On February 25, 2017, during Black History Month, I had the honor of appearing at The Mocombeian Foundation's first annual Pan-Africanism Conference Entitled: Pan-Africanism and Religiosity in the age of Neoliberalism and White Reactionism. The host was Dr. Paul Camby Mocombe, Assistant Professor of Sociology and Philosophy at West Virginia State University. The panelist who spoke immediately before me is Dr. Celucien Joseph, Assistant Professor of English at Indian River State College. Dr. Joseph spoke on the need for intellectual reparations, while my presentation was entitled, " What is the Utility of Pan-Africanism in the Age of White Nationalism." My presentation was especially well received and commences at the 39:30 minute mark of the first video and continues from the start of the second video until the 16:22 mark.
In light of this subject and the current times I would share a document that the Jimmy Carter administration and Zbigniew Brzezinski attempted to deny in being its author, but yet was admitted into credible evidence in a U.S. Supreme Court case 20 years after Carter and Brzezinski tried to deny its authenticity in U.S. Supreme Court Case Number 00-9587. The document deals with the perceived threat of Pan-Africanism in the United States to U.S. Security prerogatives.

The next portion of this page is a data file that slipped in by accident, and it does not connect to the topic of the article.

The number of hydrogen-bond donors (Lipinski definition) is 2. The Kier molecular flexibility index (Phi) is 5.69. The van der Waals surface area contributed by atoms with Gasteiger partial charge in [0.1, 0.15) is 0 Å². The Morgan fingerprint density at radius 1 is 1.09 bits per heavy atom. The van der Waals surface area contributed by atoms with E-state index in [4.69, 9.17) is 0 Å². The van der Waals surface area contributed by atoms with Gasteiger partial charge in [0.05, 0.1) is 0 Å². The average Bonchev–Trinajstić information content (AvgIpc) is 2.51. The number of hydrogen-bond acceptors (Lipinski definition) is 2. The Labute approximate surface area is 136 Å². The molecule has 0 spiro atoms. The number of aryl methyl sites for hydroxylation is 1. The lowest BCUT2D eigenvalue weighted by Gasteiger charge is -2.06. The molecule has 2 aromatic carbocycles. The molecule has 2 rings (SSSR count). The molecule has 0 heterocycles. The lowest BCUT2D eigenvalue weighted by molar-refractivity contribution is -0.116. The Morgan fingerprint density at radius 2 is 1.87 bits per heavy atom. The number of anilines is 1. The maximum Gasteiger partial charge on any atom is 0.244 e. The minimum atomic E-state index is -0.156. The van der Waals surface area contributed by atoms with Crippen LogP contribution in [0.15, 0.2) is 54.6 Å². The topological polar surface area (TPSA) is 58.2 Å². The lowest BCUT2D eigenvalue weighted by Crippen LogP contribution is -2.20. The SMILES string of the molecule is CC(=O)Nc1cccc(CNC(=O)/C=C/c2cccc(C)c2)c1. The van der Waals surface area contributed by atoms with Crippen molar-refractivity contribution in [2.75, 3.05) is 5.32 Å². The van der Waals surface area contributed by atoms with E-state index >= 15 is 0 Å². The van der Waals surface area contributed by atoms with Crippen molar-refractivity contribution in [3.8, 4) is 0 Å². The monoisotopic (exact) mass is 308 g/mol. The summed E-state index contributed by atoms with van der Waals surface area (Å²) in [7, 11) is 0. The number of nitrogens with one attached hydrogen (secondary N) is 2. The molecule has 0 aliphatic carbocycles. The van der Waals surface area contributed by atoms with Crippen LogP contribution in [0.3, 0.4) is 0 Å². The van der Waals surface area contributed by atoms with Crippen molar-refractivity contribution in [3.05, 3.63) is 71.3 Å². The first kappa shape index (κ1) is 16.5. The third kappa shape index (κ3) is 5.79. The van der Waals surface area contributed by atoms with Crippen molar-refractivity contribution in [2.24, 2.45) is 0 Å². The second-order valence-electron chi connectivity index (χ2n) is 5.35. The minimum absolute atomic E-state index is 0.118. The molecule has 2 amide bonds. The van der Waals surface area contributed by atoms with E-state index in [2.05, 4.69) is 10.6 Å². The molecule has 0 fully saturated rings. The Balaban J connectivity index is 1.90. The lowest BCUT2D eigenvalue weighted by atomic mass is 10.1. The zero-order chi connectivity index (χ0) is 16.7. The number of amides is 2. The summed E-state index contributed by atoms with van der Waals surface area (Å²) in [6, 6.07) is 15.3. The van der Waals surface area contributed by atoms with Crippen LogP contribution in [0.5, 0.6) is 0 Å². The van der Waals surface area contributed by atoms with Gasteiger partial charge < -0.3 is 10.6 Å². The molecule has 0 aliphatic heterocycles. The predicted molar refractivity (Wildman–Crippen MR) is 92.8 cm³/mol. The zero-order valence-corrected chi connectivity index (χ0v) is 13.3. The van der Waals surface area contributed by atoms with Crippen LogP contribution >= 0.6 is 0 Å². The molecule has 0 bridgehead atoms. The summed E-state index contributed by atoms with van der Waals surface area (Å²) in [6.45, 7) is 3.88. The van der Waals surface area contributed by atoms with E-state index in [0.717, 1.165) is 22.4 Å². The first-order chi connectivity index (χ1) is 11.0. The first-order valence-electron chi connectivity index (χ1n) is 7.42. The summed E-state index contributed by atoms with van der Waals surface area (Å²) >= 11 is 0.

The Link to the document can be found here:
This Document is Exhibit 10 of U.S. Supreme Court Case No.00-9587
NATIONAL SECURITY COUNCIL MEMORANDUM-46
MARCH 17, 1978
Presidential Review Memorandum NSCM/46
TO: The Secretary of State
The Secretary of Defense
The Director of Central Intelligence
SUBJECT: Black Africa and the U.S. Black Movement
The President has directed that a comprehensive review be made of current developments in Black Africa from the point of view of their possible impacts on the black movement in the United States. The review should consider:
1. Long-term tendencies of social and political developments and the degree to which they are consistent with or contradict the U.S. interests.
2. Proposals for durable contacts between radical African leaders and leftist leaders of the U.S. black community.
3. Appropriate steps to be taken inside and outside the country in order to inhibit any pressure by radical African leaders and organizations on the U.S. black community for the latter to exert influence on the policy of the Administration toward Africa.